Karen Trujillo was “the champion for children of New Mexico,” longtime educator Stan Rounds said.
That’s because Trujillo dedicated herself to mentoring students, whether as a teacher, an administrator or even the head of the state’s Public Education Department.
Trujillo, who was superintendent of Las Cruces Public Schools, died Thursday after she was struck by a vehicle while walking her dogs. She was 50.
Trujillo had held her post since September 2019. Prior to that, she was the education secretary for six months before being fired by Gov. Michelle Lujan Grisham, who cited a lack of progress in the state’s education initiatives.
Trujillo worked in a variety of roles at New Mexico State University from 2010-18, including a stint as the interim associate dean of research in the College of Education.
She also won a seat on the Doña Ana County Commission in 2018, holding the post for 27 days before she became education secretary.
Rounds met her while he was superintendent of Las Cruces Public Schools through an education mentorship program and saw firsthand her dedication to enriching students’ lives.
“I was so impressed with her work on that,” said Rounds, now executive director of the New Mexico Coalition of Educational Leaders. “She has this wonderful wealth of things she has done. She was one of the faces of what New Mexico education is and is meant to be.”
People who knew Trujillo said she was a tireless advocate for students, but she did it in a calm, thoughtful manner. Mary Parr-Sanchez, president of the National Education Association-New Mexico, said Trujillo was always trying to find innovative ways to improve the education system.
The two worked with a coalition of community leaders in Las Cruces that focused on trying to improve outcomes for children. They also were involved in NMSU’s Educators Rising New Mexico program, which focused on increasing the number of education majors across the state and supporting retention in the field.
In 2016, Trujillo established the STEM Outreach Alliance Research, which became the Southwest Outreach Academic Research Evaluation and Policy Center, and her prized accomplishment was creating the annual teacher shortage report.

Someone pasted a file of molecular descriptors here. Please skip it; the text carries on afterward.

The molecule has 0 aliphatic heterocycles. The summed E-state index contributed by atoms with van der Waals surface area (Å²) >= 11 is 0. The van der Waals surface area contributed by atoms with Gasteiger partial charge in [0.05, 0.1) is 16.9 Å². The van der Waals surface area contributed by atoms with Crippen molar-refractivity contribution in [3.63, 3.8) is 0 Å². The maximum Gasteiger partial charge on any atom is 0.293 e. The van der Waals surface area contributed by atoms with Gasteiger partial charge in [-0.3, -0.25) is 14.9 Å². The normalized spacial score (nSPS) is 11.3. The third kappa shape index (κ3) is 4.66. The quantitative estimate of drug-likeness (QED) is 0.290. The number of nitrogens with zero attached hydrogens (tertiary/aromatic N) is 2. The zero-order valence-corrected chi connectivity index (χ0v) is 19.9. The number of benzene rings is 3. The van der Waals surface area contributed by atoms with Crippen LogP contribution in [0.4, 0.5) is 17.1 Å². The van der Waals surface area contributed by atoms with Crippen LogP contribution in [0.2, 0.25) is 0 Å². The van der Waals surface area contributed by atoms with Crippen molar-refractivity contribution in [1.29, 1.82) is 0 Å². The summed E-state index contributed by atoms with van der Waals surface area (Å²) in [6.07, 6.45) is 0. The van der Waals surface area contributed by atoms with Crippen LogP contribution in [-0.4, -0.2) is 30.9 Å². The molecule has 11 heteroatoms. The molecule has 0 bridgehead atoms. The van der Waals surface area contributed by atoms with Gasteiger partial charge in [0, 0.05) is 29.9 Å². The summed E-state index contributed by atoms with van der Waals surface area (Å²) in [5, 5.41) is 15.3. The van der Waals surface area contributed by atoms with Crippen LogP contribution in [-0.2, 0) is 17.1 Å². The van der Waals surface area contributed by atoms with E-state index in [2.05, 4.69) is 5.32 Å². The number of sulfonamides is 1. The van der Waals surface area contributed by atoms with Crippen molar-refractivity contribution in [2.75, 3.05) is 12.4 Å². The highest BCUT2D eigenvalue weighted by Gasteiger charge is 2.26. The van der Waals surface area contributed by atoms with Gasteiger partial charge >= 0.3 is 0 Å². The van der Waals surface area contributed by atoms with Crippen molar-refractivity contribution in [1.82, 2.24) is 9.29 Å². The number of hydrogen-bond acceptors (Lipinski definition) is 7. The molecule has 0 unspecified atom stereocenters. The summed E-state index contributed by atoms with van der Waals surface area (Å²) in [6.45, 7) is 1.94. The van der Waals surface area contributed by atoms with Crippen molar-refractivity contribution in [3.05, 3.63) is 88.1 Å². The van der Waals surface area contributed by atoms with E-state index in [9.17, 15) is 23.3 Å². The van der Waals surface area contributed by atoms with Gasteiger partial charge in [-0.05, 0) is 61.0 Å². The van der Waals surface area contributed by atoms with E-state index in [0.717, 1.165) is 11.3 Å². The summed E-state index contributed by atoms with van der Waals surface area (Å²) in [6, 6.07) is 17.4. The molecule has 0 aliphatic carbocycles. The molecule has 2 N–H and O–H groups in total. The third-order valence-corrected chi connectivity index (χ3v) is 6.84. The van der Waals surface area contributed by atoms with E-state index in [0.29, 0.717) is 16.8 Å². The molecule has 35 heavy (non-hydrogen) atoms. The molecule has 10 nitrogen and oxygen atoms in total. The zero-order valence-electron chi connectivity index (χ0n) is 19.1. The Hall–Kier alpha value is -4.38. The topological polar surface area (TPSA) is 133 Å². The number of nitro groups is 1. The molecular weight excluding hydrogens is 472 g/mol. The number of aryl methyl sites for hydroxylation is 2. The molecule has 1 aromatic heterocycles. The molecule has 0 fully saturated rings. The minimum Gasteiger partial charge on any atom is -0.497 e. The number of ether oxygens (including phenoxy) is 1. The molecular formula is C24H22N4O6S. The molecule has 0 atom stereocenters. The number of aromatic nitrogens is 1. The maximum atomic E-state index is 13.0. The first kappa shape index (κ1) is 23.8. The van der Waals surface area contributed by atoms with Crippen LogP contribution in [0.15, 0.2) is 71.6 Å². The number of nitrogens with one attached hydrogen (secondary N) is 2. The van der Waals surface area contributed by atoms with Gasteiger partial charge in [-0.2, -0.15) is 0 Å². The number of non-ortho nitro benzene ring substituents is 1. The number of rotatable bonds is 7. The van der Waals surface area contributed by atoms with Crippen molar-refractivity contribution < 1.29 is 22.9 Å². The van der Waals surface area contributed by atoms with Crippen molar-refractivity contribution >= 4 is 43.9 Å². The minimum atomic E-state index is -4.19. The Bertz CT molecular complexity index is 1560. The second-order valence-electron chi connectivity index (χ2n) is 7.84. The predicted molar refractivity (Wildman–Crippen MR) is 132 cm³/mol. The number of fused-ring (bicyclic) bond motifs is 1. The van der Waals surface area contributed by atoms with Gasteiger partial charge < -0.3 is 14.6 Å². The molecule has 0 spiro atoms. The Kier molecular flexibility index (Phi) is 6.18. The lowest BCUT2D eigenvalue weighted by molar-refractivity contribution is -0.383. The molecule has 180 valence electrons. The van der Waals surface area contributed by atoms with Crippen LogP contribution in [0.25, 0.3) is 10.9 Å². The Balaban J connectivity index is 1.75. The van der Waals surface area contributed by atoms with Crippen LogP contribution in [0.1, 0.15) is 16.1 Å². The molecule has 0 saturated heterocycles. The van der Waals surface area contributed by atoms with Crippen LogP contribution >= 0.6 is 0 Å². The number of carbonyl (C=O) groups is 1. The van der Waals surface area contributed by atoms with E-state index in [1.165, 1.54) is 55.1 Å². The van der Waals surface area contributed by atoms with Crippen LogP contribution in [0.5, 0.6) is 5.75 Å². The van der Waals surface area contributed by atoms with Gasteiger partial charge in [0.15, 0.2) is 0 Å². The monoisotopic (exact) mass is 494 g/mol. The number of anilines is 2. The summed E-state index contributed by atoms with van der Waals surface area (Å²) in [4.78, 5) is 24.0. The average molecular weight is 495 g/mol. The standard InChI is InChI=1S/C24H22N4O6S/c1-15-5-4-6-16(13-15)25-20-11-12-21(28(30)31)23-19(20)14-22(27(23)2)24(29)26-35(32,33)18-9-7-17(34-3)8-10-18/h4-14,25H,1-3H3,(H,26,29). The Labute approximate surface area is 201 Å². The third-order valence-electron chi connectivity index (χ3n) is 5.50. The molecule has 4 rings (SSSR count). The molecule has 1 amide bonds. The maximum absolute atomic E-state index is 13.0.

“She wanted to try different things and find a better way of doing them,” Parr-Sanchez said.
Lujan Grisham released a statement Friday morning, saying Trujillo left behind an “unfinished legacy of credible service in New Mexico public education.”
Ryan Stewart, who succeeded Trujillo as head of the Public Education Department, echoed Rounds’ sentiment that she was a champion for children.
“Karen was a passionate and caring advocate for children and a genuinely warm and vibrant human being,” Stewart said.
Santa Fe Public Schools Superintendent Veronica García, a former public education secretary herself, remembers when Trujillo took the post in 2019 and welcomed the support García offered her.
“I was taken with how open and friendly and inviting she was,” García said.
Rounds said Trujillo’s steady leadership helped Las Cruces Public Schools navigate the COVID-19 pandemic and a cyberattack in October 2019 that crippled its digital system.
One of her last actions as superintendent was getting the school board’s approval for a hybrid-learning model that reopened schools at all grade levels.
The Las Cruces district also dealt with the deaths of several teachers and staff members from COVID-19 during the pandemic, including two in February.
“She walked into a whole lot of challenges and brought such a balanced, thoughtful image to the district,” Rounds said. “I thought she began to move the district forward. She got things focused on students and the community — what a void that is creating right now.”